Before the G-CSF challenge in this system, we first examined to what extent G-CSF affects the induction of intrinsic colonies. G-CSF at various concentrations was administered to F1 mice with a miniosmotic pump for 14 days. The mice received irradiation but no BM graft and spleens were examined on day 8. As shown in Fig 1, colonies appeared and the number increased as the dosage of G-CSF was increased. Because less than 1 colony on average appeared at 25 μg/kg/d, this dosage was primarily used for further investigation. B6 BM was grafted into F1 mice pretreated with G-CSF at 25 μg/kg/d for 14 days. As shown in Table 1, as little as 2.5 × 105 BM cells produced 10.0 ± 3.9 colonies in the recipient F1 mice and the colony number increased when the BM cell number increased. To rule out the possibility of an endogenous origin of the splenic colonies that appeared in G-CSF–treated F1 mice, male B6 BM cells were grafted into G-CSF–treated female F1 mice and each colony was examined for the presence of a Y-chromosome–specific sequence by PCR. Most splenic colonies (38 of 39 examined) appearing in F1 mice pretreated with G-CSF at 25 μg/kg/d contained 292 bp of the SRY sequence (Table 2 and Fig 2), establishing the donor-origin of these colonies. However, at 50 μg/kg/d, the proportion of SRY-positive colonies was reduced to 25%.

Fig. 1.

Effect of G-CSF on the emergence of endogenous splenic colonies. B6D2F1 mice were treated with various concentrations of G-CSF for 14 days with a miniosmotic pump and then irradiated. No BM cells were grafted and the spleen was examined for the presence of colonies on day 8. The results represent the mean ± SD of three experiments.

Fig. 1.

Effect of G-CSF on the emergence of endogenous splenic colonies. B6D2F1 mice were treated with various concentrations of G-CSF for 14 days with a miniosmotic pump and then irradiated. No BM cells were grafted and the spleen was examined for the presence of colonies on day 8. The results represent the mean ± SD of three experiments.

Table 2.

Analysis of the Origin of Splenic Colonies by PCR

G-CSF* No. of BM Cells Total 
 1 × 105 2.5 × 105 5 × 105  
25 μg/kg/d 4/5 11/11 23/23 38/39 (97%) 
50 μg/kg/d 1/6 2/10 5/16 8/32 (25%) 
G-CSF* No. of BM Cells Total 
 1 × 105 2.5 × 105 5 × 105  
25 μg/kg/d 4/5 11/11 23/23 38/39 (97%) 
50 μg/kg/d 1/6 2/10 5/16 8/32 (25%) 
*

G-CSF was injected subcutaneously with a miniosmotic pump starting on day −14.

SRY-positive colonies/no. of colonies examined.

Fig. 2.

PCR analysis for the presence of donor-specific Y-chromosome sequence in splenic colonies. A small fragment of each colony was subjected to PCR analysis to detect the presence of the SRY sequence. Representative results using G-CSF concentrations of 25 or 50 μg/kg/d are shown. At 25 μg/kg/d, all colonies were positive for SRY (lanes 1 through 4), whereas only 2 colonies (lanes 7 and 9) were positive at 50 μg/kg/d (lanes 5 through 11). β-Actin used as an internal control was positive in all samples. (♂) Male, (♀) female, and (M) marker DNAs.

Fig. 2.

PCR analysis for the presence of donor-specific Y-chromosome sequence in splenic colonies. A small fragment of each colony was subjected to PCR analysis to detect the presence of the SRY sequence. Representative results using G-CSF concentrations of 25 or 50 μg/kg/d are shown. At 25 μg/kg/d, all colonies were positive for SRY (lanes 1 through 4), whereas only 2 colonies (lanes 7 and 9) were positive at 50 μg/kg/d (lanes 5 through 11). β-Actin used as an internal control was positive in all samples. (♂) Male, (♀) female, and (M) marker DNAs.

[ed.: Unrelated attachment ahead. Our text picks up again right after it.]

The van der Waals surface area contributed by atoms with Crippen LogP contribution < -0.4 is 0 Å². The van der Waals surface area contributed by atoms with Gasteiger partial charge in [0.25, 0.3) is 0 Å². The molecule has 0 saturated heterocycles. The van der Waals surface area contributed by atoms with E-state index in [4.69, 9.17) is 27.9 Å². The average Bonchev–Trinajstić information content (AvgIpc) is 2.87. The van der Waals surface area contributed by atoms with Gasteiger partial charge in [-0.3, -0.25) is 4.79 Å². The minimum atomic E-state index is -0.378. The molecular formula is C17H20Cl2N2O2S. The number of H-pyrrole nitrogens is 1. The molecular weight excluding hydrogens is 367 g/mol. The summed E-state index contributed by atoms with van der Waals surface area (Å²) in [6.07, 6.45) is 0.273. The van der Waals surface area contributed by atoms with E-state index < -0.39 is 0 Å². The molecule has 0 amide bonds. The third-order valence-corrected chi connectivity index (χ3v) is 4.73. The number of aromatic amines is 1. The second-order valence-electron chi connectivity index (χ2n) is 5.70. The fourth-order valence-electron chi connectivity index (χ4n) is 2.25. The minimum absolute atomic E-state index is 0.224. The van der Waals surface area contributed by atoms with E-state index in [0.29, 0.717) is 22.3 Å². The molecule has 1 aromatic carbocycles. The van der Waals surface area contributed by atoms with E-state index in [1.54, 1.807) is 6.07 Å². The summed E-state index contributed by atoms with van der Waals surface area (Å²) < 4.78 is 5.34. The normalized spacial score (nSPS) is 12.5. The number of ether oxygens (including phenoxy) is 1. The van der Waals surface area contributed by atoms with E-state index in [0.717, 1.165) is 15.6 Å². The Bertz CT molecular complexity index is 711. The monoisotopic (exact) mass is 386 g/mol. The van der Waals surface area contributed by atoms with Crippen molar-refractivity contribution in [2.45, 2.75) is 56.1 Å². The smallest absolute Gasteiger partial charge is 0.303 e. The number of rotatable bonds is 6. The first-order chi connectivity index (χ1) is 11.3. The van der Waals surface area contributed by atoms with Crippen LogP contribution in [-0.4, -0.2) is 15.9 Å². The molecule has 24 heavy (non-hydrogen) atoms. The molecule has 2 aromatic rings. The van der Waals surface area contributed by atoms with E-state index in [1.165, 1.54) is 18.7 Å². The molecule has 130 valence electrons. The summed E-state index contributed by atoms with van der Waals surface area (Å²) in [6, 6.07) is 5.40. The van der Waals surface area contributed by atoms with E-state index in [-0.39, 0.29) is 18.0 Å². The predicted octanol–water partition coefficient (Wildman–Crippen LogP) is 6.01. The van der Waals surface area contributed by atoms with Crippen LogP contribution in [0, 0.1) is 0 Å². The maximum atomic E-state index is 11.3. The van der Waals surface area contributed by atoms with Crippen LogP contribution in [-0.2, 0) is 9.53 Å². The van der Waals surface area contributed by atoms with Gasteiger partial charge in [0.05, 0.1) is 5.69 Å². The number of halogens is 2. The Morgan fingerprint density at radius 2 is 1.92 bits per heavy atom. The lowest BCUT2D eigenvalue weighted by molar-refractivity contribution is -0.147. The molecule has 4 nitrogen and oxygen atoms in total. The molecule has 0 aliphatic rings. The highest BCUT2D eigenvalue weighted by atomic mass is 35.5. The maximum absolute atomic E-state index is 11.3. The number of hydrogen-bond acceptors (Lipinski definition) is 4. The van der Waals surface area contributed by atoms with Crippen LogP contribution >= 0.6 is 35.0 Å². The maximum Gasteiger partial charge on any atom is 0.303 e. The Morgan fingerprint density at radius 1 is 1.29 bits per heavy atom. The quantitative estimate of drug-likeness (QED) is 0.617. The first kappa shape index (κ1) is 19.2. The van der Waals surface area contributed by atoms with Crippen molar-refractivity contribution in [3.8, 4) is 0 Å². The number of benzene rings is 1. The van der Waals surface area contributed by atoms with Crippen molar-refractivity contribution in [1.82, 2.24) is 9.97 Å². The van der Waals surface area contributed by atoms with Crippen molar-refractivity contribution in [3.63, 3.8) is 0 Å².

Finally, G-CSF was administered in syngeneic combination to determine whether G-CSF alters the distribution of progenitors capable of forming splenic colonies. B6 mice were pretreated for 14 days with G-CSF at 25 μg/kg/d, irradiated, and challenged with syngeneic BM cells. However, G-CSF treatment did not affect the splenic colony number as compared with G-CSF–nontreated controls (Table 1).

The effect of G-CSF administration after BM grafting on the appearance of splenic colonies.Although the prior administration of G-CSF to F1 recipients appeared to abolish hybrid resistance, as shown by the appearance of donor-originated splenic colonies, the possibility remained that G-CSF had augmented colony formation. To examine this possibility, we started G-CSF administration on day −7, day −1, or day 0 (on day 0 schedule, pump operation was initiated within 1 hour of BM grafting) and B6D2F1 mice were inoculated with 2.5 × 105 B6 BM cells (Fig 3). Inasmuch as the osmotic pump functioned for 14 days, these mice received G-CSF for an additional 7 or 8 days after BM grafting. The mice treated with hG-CSF before irradiation, ie, the day −7 and day −1 groups, developed 10 and 5.8 colonies, respectively, whereas the mice that received G-CSF treatment after irradiation developed only 1.4 colonies (Fig 3). These results showed that G-CSF has little effect on the proliferation of parental progenitor cells and that exposure of the recipients to G-CSF before BM grafting is critical for the attenuation of hybrid resistance.